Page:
On September 19, 2016, the National Highway Transportation Safety Administration (NHTSA) issued a Policy regarding automated vehicles. NHTSA issued the Policy for the purpose of providing guidance to the states, manufacturers, and the public at large over how best to address the variety of challenges posed by the continued progress of automated vehicle technology. These challenges include how states can best regulate automated vehicles, and how NHTSA can encourage technological advances while promoting vehicle safety.
One immediate contribution made by the Policy is in the area of classifying vehicles according to their level of automated function. Previously, NHTSA used a scheme of classifying vehicles that differed from many industry groups, including SAE International (formerly the Society of Automotive Engineers). NHTSA has now adopted SAE’s classification system, which includes six levels, from 0 to 5, with 0 being a vehicle that possesses no automated function, and 5 being a vehicle that performs all driver functions under all driving conditions. NHTSA considers those vehicles at levels 3, 4 and 5 to be Highly Automated Vehicles (HAVs), meaning the vehicle itself is monitoring the driving environment while steering, accelerating and braking under at least some driving conditions. The adoption of the SAE levels should eliminate a great deal of ambiguity about how vehicles are classified, an important step to crafting a sensible legal and regulatory scheme that will apply to different types of vehicles.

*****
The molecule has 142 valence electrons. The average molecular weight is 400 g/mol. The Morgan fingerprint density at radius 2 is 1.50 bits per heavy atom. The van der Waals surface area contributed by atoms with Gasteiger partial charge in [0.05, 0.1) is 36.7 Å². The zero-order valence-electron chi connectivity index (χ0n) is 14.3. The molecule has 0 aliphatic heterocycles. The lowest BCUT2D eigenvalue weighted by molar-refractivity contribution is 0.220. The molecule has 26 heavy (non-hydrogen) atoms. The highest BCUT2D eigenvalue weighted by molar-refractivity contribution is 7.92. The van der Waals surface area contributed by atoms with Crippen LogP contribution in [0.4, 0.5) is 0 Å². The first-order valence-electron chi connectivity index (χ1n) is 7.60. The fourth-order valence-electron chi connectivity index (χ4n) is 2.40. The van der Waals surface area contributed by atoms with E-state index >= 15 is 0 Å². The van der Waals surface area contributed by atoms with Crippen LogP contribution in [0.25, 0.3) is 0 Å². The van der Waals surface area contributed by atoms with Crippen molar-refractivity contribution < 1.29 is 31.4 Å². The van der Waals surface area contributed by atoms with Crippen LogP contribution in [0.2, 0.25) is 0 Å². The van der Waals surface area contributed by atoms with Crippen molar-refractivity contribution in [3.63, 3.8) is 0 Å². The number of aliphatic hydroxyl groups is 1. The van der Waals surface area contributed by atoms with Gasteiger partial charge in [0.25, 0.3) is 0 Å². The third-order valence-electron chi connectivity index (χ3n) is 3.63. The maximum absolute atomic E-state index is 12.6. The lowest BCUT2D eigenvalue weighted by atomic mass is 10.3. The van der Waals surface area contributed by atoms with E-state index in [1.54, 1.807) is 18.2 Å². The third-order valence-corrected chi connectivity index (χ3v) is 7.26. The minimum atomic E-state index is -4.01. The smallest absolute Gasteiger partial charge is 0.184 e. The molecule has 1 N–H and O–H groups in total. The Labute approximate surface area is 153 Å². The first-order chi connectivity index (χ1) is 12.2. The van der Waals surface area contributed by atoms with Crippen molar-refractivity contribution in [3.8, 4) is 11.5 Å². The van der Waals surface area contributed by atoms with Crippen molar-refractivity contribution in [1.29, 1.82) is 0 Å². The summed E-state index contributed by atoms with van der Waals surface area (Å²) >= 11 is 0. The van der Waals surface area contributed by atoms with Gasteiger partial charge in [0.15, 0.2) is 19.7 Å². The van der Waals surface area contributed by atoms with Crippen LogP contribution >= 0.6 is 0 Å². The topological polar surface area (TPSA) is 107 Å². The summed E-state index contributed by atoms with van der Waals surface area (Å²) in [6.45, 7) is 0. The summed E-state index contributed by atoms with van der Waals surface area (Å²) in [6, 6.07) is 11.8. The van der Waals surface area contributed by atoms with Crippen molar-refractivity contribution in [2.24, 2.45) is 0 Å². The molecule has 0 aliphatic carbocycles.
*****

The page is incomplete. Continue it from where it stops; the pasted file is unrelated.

So what impact does this have on transportation liability? In the very near term, not much. The Policy is advisory, not a rulemaking, and therefore is most useful for projecting what approach the federal and state governments will take in the years ahead. In this way, the Policy is reassuring, demonstrating that NHTSA’s focus includes a number of important and challenging issues, such as vehicle cybersecurity. The Policy recognizes that HAVs will be potentially vulnerable not only to the unauthorized extraction of the extremely large amounts of data they must gather, but also to third-party interference with vehicle operation. It suggests that manufacturers immediately begin considering which best practices to incorporate into their systems development, and suggests a variety to consider, including those offered by NHTSA, SAE, and the National Institute for Standards and Technology.
For transportation risk managers, the most interesting signal being sent by NHTSA may have to do with the transition of driver responsibility that occurs from level 3 to level 4 vehicles. A level 3 vehicle possesses a high degree of automated function that permits the vehicle to operate without the constant monitoring of the driver. An example of this level of technology includes Audi’s prototype A7, but as of now there are no commercially available level 3 vehicles. The problem with level 3 is the transitional space it occupies. A level 3 vehicle offers a number of safety-enhancing features making the vehicle nearly autonomous, such that it requires no human monitoring, until (perhaps very suddenly) it does, either because of a vehicle error, or an unanticipated driving condition. In this situation a driver may have been lulled into a sense of complacency and inattentiveness by the advanced automation of his car, and be unable to respond in time.